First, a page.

October 31, 2013 12:24 local
Underway for Rotumna
Upping anchor yesterday we headed toward Ravi Ravi passage on the north side of Vanua Levu, Fiji. In the distance several guys on a local fishing boat were franticly waving diving fins while standing atop their wheelhouse. We approached and asked how we could help. All three guys were ethnic Indian Fijians and none spoke intelligible English. Clearly they wanted a tow, but to where? We offered the use of our cell phone, so they might call a bilingual friend for translation, but alas no cell signal.
At this point we were located about 6 miles from land with the Great Sea reef and Ravi Ravi passage another 4 miles distant. Instead of pointing towards shore, these guys were pointing and waving that we should tow them more or less parallel to shore some unspecified distance. The only land we could see in that direction was over 15 miles away and we'd have to negotiate lots of patch reefs along the way.
The weather was clear and calm and perfect for lending a hand to fellow mariners, but it was starting to look like our sail to Rotuma might be delayed another day. We rigged a tow bridal of two 50' lines and then a 100' tow line and got underway. Occasionally, I'd stand on the back deck to confirm that we should continue parallel to shore and they'd wave heartily that we should.
A few miles later the skipper was standing atop his wheel house with a cell phone and making a call. We checked our phone and now had coverage. A few patch reefs later we neared some other fishing boats and the skipper instructed through lots of hand waving to stop and get them anchored where they could await repairs. We got them settled, offered them some water and they offered us some fish in thanks. Our fridge was full so we declined the fish, wished them well and headed back toward the ocean pass, the Great Sea Reef at Ravi Ravi.
After motoring for an hour we were at Ravi Ravi pass and we anchored in a sandy patch to prepare for a drift snorkel. Climbing aboard the dingy, 12 pacific white sided dolphins swam directly towards us. We quietly slipped into the water and enjoyed by far the closest dolphin swim ever. Several small baby dolphins stayed close to their mothers, but swam on their sides to check us out. Very, very cool.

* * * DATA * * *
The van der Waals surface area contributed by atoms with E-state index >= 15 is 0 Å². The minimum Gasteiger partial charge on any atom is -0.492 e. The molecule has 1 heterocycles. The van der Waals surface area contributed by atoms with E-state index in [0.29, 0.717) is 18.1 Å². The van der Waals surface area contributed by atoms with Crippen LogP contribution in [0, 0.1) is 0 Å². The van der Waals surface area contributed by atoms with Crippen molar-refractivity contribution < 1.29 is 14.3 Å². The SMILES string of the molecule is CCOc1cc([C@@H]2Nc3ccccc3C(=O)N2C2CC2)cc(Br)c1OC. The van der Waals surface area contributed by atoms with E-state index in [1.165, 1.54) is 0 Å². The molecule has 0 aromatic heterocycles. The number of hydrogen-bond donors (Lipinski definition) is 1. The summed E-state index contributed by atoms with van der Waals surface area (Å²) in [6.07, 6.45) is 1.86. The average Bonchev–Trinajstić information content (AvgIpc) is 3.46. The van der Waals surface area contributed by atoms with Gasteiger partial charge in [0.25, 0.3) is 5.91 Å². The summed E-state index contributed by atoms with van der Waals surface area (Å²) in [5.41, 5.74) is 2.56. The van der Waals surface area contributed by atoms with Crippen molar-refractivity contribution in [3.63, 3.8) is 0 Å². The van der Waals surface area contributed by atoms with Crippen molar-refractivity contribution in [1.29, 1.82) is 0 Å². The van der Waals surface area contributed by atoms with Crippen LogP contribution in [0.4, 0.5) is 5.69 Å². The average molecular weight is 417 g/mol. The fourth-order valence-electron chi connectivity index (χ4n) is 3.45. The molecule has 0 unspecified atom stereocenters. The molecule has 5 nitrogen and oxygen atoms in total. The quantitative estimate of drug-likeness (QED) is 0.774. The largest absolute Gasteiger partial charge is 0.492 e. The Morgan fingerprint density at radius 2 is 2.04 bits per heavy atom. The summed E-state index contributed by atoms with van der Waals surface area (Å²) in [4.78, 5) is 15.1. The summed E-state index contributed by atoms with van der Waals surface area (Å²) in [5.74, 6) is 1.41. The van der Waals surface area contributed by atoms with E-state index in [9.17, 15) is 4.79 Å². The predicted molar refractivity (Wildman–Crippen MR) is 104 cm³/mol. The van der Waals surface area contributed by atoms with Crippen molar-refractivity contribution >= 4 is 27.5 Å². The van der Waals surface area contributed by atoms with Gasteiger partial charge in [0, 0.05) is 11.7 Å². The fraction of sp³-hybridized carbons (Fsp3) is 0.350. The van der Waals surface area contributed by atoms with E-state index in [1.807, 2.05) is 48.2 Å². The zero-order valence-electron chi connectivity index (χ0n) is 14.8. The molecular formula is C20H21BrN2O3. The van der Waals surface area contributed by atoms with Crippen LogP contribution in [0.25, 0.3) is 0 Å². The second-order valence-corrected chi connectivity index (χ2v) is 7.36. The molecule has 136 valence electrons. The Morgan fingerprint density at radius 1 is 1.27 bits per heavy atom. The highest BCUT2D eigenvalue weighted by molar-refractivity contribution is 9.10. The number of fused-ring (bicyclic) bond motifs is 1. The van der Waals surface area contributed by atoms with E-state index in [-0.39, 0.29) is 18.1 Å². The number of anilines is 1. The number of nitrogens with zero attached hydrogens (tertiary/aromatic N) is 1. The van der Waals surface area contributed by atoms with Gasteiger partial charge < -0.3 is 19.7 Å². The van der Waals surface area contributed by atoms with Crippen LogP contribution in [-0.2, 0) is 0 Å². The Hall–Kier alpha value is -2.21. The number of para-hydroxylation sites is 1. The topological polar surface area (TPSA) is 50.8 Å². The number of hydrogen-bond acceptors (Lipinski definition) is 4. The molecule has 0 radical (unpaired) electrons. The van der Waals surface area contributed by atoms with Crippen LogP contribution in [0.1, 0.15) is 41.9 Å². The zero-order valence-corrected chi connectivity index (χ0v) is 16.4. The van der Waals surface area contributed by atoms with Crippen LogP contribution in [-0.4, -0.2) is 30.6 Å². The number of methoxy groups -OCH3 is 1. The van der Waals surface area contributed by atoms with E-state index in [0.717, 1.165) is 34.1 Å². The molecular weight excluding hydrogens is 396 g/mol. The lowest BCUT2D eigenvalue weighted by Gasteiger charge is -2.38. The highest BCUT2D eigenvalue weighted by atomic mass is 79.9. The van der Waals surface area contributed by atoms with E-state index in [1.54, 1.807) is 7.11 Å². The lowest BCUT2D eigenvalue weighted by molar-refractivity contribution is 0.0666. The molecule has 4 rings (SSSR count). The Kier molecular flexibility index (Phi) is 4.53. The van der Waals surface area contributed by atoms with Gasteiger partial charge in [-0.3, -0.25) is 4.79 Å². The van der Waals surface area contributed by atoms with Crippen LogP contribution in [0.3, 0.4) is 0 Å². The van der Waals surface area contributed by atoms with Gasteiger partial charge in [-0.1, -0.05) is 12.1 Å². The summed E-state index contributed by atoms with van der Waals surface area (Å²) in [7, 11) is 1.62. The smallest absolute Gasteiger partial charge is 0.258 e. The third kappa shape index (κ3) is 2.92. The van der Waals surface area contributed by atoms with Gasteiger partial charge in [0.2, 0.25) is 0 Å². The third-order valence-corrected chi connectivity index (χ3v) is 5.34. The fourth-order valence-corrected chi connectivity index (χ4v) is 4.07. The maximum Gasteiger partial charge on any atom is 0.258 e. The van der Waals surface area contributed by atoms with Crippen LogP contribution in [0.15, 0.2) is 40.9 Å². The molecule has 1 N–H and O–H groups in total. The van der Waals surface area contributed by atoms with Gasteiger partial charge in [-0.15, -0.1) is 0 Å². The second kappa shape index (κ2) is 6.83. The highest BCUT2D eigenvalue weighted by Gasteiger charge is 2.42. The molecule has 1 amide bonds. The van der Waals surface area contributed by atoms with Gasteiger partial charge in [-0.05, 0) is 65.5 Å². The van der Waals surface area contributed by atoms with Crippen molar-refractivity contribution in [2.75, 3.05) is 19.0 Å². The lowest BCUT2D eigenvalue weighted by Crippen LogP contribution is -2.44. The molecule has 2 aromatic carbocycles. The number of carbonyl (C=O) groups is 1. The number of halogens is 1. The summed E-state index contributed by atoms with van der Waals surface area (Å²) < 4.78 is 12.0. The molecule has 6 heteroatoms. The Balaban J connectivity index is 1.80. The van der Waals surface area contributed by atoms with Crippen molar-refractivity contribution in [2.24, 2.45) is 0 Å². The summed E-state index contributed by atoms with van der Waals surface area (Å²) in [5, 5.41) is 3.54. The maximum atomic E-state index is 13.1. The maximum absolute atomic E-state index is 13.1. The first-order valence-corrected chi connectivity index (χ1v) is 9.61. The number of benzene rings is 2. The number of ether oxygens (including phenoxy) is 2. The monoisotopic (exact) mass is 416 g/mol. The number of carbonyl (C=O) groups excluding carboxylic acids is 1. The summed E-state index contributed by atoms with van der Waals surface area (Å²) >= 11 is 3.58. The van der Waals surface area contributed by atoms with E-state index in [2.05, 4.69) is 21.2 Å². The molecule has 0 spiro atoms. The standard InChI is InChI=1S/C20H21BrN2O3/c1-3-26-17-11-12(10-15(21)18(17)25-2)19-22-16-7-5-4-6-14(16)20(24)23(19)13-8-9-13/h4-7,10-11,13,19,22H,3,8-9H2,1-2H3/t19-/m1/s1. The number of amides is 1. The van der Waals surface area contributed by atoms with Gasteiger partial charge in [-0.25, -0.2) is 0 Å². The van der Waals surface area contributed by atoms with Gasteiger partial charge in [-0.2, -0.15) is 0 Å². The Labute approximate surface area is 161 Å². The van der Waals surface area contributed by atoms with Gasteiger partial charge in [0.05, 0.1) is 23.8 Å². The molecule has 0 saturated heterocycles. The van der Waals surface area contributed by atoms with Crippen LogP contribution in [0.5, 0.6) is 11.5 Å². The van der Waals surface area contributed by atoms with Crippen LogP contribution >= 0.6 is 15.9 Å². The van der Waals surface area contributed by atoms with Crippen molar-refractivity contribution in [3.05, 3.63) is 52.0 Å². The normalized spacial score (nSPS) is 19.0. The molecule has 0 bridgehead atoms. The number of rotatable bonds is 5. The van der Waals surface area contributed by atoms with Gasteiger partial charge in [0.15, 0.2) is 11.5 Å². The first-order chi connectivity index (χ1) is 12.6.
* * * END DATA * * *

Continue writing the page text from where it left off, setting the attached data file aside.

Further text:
A strong flood tide whipped us along the vertical coral walls as if powered by jet packs. On our second drift through the pass we spotted a school of tuna leaping wildly in a feeding frenzy. Approaching in the dinghy, I dove down and swam under the school to observe the chaos from below. WOW! Simply amazing to have Tuna zipping by and charging toward the surface. The water was deep and an ominous blue, so I was also watching my back expecting that some sharks might crash the party.
Coral in the pass was wrecked pretty bad, perhaps from last years cat 4 Cyclone Evan? Deeper down the vertical walls were better with some fans and sea anemones and tons of aggregating fish in huge schools. Some extra curious white tip reef sharks and one bigger grey shark took special interest following us to the surface after bigger dives. Did they think we were spearing fish? We've never had sharks check us out quite like that. On the west side of the pass the wall was better with overhangs and big bump head wrase and many smaller ones as well.
It's an awkward distance to Rotuma. A little too far for one overnight and too close for two overnights. So in no big rush we had lunch and eventually got underway around 1PM as nasty storm clouds full of black and lightening were threatening to engulf us from the mainland.
The wind was light until sunset then filled in with a vengeance of furious squalls and lightening, a Halloween fright. We expected a broad reach with E or ESE winds, but we got no treat only a trick of close reaching ENE and squalls all night. With a double reef main and jib we averaged 8 knots pushing us well ahead of schedule.
Today we need to slow down as our current speed has arriving at Rotuma just after midnight. In hindsight we could have anchored at Ravi Ravi passage, left early in the AM and made Rotuma in just one night at sea.
That's it for now.
Dave & Kathy Kane